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Applications are now open for PhD studentships starting in October 2018. 

Please read the recruitment introduction for more information about eligibility, how to apply, and possibilities for further funding.

The deadline for applications is 8 January 2018.

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GILROY_UENV18EE - Understanding the factors limiting climate-driven range shifts in birds

Project description

Selected other project supervisors
Dr Aldina Franco (UEA)
Dr Nicole Michel (National Audubon Society, USA)

To persist in a changing climate, many species will need to colonise new areas outside their current ranges. Such range expansions are already occurring in a wide variety of organisms, though many other species are failing to keep pace with climate change. We understand little about the factors that limit the speed at which species move in response to climate. These factors could include species traits (e.g. dispersal ability), environmental characteristics (e.g. habitat fragmentation/degradation) and/or ecological contexts (e.g. competition, predation).  Understanding the prevalence of these limiting factors across species and regions is essential if we are to develop conservation strategies that maximise climate resilience.

This PhD will explore the determinants of range shift velocity in a suite of North American bird species, using data from citizen science initiatives spanning four decades (1975-2015).  Previous research in this field has typically relied on coarse metrics of change (e.g. range centroids) which often fail to capture key colonization and extinction processes occurring at range edges. Our team has developed a state-of-the art modelling approach to quantify these colonization/extinction dynamics, generating high-resolution maps of distributional change for 366 North American bird species. This PhD will build on this work, aiming to:

Uncover the environmental and ecological factors associated with success and failure in colonizing new areas of climatic suitability.
Identify species that are most vulnerable to climate-driven range loss, and pinpoint geographic areas where conservation measures are most needed (e.g. habitat creation, assisted dispersal).
Develop and refine methods to measure range-shifts and predict their future trajectory.

The student will join a dynamic NERC-funded research group at UEA examining biodiversity responses to global change, and will be co-supervised by leading ornithologists at the National Audubon Society (San Francisco, USA, see The student will receive training in a wide range of research skills, including species distribution modelling and spatial analysis.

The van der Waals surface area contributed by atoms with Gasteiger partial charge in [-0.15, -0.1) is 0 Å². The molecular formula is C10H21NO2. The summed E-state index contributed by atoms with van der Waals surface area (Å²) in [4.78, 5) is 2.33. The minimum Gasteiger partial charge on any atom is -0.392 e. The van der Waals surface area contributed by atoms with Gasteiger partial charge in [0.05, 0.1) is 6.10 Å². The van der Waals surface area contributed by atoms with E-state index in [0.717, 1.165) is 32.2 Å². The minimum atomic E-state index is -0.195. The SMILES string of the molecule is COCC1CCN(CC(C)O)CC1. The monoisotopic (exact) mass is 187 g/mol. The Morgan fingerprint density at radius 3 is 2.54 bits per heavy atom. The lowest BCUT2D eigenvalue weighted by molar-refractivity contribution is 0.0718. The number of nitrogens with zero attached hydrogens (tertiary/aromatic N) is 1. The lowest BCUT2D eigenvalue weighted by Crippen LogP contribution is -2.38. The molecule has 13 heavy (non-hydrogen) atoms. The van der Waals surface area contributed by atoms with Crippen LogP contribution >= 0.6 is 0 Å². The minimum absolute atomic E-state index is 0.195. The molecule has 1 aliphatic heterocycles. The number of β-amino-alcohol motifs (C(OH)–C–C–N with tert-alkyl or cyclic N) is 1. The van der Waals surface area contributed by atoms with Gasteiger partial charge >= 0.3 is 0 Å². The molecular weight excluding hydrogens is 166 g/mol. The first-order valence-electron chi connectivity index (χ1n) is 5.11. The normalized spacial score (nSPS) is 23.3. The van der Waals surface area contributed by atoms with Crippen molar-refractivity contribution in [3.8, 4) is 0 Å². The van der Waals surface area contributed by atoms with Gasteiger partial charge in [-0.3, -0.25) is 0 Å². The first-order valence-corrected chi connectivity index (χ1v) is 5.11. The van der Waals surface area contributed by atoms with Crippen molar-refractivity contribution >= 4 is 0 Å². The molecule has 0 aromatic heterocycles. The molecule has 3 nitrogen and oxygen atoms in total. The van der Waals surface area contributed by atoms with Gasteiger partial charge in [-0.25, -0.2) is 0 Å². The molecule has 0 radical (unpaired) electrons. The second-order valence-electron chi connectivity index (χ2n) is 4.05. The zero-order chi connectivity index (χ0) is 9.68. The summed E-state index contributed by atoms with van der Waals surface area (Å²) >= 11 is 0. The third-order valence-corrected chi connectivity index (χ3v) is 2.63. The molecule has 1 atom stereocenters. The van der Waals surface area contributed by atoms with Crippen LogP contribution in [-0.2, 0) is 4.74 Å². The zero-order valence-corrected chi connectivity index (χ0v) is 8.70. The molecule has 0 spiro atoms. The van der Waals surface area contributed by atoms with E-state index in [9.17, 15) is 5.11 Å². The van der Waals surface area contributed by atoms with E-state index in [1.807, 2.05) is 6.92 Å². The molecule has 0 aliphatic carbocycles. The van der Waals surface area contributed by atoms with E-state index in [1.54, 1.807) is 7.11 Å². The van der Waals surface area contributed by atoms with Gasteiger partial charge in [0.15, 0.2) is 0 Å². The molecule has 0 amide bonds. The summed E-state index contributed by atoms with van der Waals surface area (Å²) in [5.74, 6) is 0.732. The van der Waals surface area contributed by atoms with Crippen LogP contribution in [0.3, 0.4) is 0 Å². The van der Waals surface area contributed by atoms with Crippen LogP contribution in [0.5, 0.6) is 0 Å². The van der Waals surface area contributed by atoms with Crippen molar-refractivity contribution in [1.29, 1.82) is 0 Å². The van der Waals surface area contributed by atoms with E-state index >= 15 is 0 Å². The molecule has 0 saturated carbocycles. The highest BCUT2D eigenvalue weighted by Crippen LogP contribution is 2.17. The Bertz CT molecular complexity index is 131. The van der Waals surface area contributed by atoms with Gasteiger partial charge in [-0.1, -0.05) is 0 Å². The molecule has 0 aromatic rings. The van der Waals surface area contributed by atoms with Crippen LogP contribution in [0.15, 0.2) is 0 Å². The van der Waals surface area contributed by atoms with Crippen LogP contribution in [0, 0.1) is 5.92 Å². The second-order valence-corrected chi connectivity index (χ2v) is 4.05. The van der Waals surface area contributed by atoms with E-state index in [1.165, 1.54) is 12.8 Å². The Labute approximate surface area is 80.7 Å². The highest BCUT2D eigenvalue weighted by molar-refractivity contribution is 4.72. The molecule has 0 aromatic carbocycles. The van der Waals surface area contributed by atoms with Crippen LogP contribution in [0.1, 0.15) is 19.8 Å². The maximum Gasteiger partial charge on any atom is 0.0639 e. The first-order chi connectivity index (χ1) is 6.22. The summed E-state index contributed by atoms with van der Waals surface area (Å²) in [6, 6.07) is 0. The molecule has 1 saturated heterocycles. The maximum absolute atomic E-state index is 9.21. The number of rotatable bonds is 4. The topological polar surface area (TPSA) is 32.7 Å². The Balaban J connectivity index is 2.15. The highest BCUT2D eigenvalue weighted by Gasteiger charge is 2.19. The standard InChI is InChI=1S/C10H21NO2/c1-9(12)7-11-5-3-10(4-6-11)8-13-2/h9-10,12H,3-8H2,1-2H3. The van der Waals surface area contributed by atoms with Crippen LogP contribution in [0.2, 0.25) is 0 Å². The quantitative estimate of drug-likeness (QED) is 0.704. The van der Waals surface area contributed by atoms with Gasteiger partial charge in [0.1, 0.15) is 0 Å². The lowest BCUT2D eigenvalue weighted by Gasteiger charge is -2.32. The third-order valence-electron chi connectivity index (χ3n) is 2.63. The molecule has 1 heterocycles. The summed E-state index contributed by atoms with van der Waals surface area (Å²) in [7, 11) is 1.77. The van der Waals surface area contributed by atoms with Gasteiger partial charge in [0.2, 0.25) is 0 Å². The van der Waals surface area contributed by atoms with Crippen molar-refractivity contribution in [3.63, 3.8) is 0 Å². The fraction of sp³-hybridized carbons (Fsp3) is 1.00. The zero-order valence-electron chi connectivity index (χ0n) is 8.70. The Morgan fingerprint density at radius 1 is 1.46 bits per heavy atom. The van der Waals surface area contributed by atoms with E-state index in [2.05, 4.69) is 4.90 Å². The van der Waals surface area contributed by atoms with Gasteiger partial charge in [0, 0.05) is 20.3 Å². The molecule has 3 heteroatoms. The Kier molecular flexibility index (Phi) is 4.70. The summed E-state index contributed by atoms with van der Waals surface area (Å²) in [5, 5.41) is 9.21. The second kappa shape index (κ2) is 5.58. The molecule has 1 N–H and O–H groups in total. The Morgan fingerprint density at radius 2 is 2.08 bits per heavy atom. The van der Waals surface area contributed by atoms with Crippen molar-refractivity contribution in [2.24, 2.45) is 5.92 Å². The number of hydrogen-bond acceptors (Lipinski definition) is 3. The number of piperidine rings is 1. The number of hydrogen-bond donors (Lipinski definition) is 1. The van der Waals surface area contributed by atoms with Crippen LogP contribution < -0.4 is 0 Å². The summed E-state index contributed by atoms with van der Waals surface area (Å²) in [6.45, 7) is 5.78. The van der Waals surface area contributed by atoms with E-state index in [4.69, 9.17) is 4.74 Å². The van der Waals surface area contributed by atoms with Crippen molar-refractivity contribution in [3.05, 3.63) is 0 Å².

The ideal candidate will have a good Honours degree in Ecology, Biology or other relevant Environmental Science, or Applied Mathematics / Computer Science; and have experience with statistics and code-writing (R language ideally). A keen interest in avian ecology and conservation is also desirable.

This project has been shortlisted for funding by the EnvEast NERC Doctoral Training Partnership, comprising the Universities of East Anglia, Essex and Kent, with over twenty other research partners. Undertaking a PhD with the EnvEast DTP will involve attendance at mandatory training events throughout the course of the PhD.

Shortlisted applicants will be interviewed by EnvEast on 12/13 February 2018.

Selected candidates who meet RCUK’s eligibility criteria will be awarded a NERC studentship - in 2017/18, the stipend is £14,553. Ordinarily, EnvEast studentships are for 3.5 years, although longer awards may be made to applicants from quantitative disciplines who have limited experience in the environmental sciences, to allow them to take appropriate advanced-level courses in the subject area.

In most cases, UK and EU nationals who have been resident in the UK for 3 years are eligible for a stipend. For non-UK EU-resident applicants NERC funding can be used to cover tuition fees, RTSG and training costs, but not any part of the stipend. Individual institutes may, however, elect to provide a stipend from their own resources.

This PhD studentship is expected to begin in September/October 2018. Both full-time and part-time study are possible (those planning to study part-time may wish to discuss this with the supervisor before applying).


  1. Burrows, M. T., Schoeman, D. S., Richardson, A. J., Molinos, J. G., Hoffmann, A., Buckley, L. B., ... & Halpern, B. S. (2014). Geographical limits to species-range shifts are suggested by climate velocity. Nature, 507, 492.
  2. Franco, A., Hill, J. K., Kitschke, C., Collingham, Y. C., Roy, D. B., Fox, R.., ... & Thomas, C. D. (2006). Impacts of climate warming and habitat loss on extinctions at species' low‐latitude range boundaries. Global Change Biology, 12, 1545-1553.
  3. Gilroy, J. J., Gill, J. A., Butchart, S. H., Jones, V. R., & Franco, A. (2016). Migratory diversity predicts population declines in birds. Ecology letters, 19, 308-317.
  4. Michel, N. L., Smith, A. C., Clark, R. G., Morrissey, C. A., & Hobson, K. A. (2016). Differences in spatial synchrony and interspecific concordance inform guild‐level population trends for aerial insectivorous birds. Ecography, 39, 774-786.
  5. Schloss, C. A., Nuñez, T. A., & Lawler, J. J. (2012). Dispersal will limit ability of mammals to track climate change in the Western Hemisphere. Proceedings of the National Academy of Sciences, 109, 8606-8611.